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Keeping the planning system going

Jonathan Easton sets out how local authorities can maintain decision taking when it is becoming ever more difficult to convene planning committees.

Many councils have much of the infrastructure necessary for officers to work remotely and this could prove essential to keeping the planning system operating - provided that everyone recognises the role that technology can play as a temporary stopgap.

This brief note, which may be overtaken by events, is intended to set out a few suggestions for how decision making in the planning sphere can carry on.

Decision Making by Committee: The Legal Position

Sch. 12, §39(1) Local Government Act 1972 requires councillors to be physically present at a meeting when local authority decisions are taken. There is no provision to allow participation or – more importantly – voting by remote means.

In two important documents, Lawyers in Local Government and the Association of Democratic Services Officers have suggested a way forward:

(1) Joint Statement from ADSO and LLG – LA decision making and democracy in light of coronavirus

(2) Letter to Secretary of State

The ADSO and LLG are seeking an urgent amendment to the Local Government Act 1972 to allow (amongst other matters) the remote participation and remote voting by councillors at essential council meetings.

The “Delegation +” Model

For the time being, a number of councils are making/have made urgent amendments to their constitutions to allow Heads of Service to take decisions that would otherwise be taken by Committee. The approach being adopted by a number of authorities is that a decision - which would otherwise have been on the agenda for a committee - is now made by an officer but that the officer is advised in their decision-making by the views of members of the committee. This advice is gathered remotely at an agreed time by way of MicrosoftTeams, Skype, etc. In most cases the officer would be likely to give overwhelming weight to the views of Members even if they did not have a formal and binding vote. This is a flexible response borne of necessity.

Some local authority constitutions may already be sufficiently flexible to allow this “delegation +” model of decision making but others may require an urgent amendment. Note that a variation to the constitution will usually require a quorate meeting of full Council, meaning a quarter of Members must be present to vote: see Sch. 12, §6 LocalGovernment Act 1972.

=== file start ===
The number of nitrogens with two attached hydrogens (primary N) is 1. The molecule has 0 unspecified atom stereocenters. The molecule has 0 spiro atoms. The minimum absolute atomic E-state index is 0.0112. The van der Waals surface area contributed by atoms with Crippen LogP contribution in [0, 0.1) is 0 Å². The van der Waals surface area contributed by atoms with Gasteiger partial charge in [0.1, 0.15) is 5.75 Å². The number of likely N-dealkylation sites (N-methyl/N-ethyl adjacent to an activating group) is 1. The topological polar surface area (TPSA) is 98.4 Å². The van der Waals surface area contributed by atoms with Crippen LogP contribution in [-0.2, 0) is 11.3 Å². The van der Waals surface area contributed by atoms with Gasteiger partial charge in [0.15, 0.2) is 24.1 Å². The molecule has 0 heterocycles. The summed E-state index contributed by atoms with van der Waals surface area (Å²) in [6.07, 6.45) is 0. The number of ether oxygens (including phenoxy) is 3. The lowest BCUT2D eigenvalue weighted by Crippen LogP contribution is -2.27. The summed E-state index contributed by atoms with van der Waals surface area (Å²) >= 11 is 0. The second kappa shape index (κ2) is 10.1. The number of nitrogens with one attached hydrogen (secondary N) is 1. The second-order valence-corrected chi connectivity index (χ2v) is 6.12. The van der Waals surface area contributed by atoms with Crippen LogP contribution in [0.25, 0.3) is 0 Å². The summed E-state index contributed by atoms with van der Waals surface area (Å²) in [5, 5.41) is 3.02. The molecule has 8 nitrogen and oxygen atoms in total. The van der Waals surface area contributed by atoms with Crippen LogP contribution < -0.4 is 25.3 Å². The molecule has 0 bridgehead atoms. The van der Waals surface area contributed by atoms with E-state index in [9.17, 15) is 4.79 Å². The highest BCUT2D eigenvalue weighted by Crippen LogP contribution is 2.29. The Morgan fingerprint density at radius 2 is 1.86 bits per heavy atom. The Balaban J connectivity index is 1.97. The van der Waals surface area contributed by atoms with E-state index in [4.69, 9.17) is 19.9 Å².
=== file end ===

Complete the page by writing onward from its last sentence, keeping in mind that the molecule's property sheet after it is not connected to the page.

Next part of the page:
Given that the measures suggested and imposed by Government are changing on an almost daily basis, the window within which to make these amendments is narrowing rapidly.

Members of the Public

Many council constitutions provide a right for applicants and objectors to speak at Planning Committee meetings. The current exceptional circumstances should not exclude members of the public but we suggest that every effort is made, whether through social media, the council’s planning portal or otherwise, to allow members of the public (who would otherwise be entitled to speak at a Committee Meeting) and applicants to make their views known.

Case Study

Fylde Borough Council did not possess a constitution that would allow Heads of Service to act under a ‘delegation +’ model, so an amendment was required. The proposed recommendation was as follows:

“1. That the Council delegate the following decision-making powers to the Chief Executive, Directors and Heads of Service in consultation with the Leader/Mayor/Chairmen and relevant members of the respective committees, with immediate effect:

Powers to take any decision on behalf of the council which can lawfully be delegated to officers, subject to the decision-taker, before taking the decision, having taken appropriate steps to consult the chairman and members of the committee which would, save for this delegated power, have taken the decision.

Power to cancel council, committee or sub-committee meetings.

2. That the Chief Executive reviews the alternative decision-making arrangements each week, or more frequently as required, in consultation with Group Leaders, taking into consideration the latest advice from government and appropriate agencies, to determine whether to revert to the normal committee procedures, and that thearrangements be additionally reviewed by members when it is next appropriate, taking into account that advice, for a scheduled meeting of the full council to take place.”

The clear expectation was that decisions made under this arrangement would be made only after effective consultation – by telephone or video conference – had been undertaken.

Jonathan Easton is a barrister at Kings Chambers.

N.B. – this Note does not constitute legal advice but is meant to provide some general guidance to local planning authorities in these quite exceptional times. Should any further and formal assistance be required please contact Kings Chambers (Gary Smith or Mark Ronson on 0345 034 3444)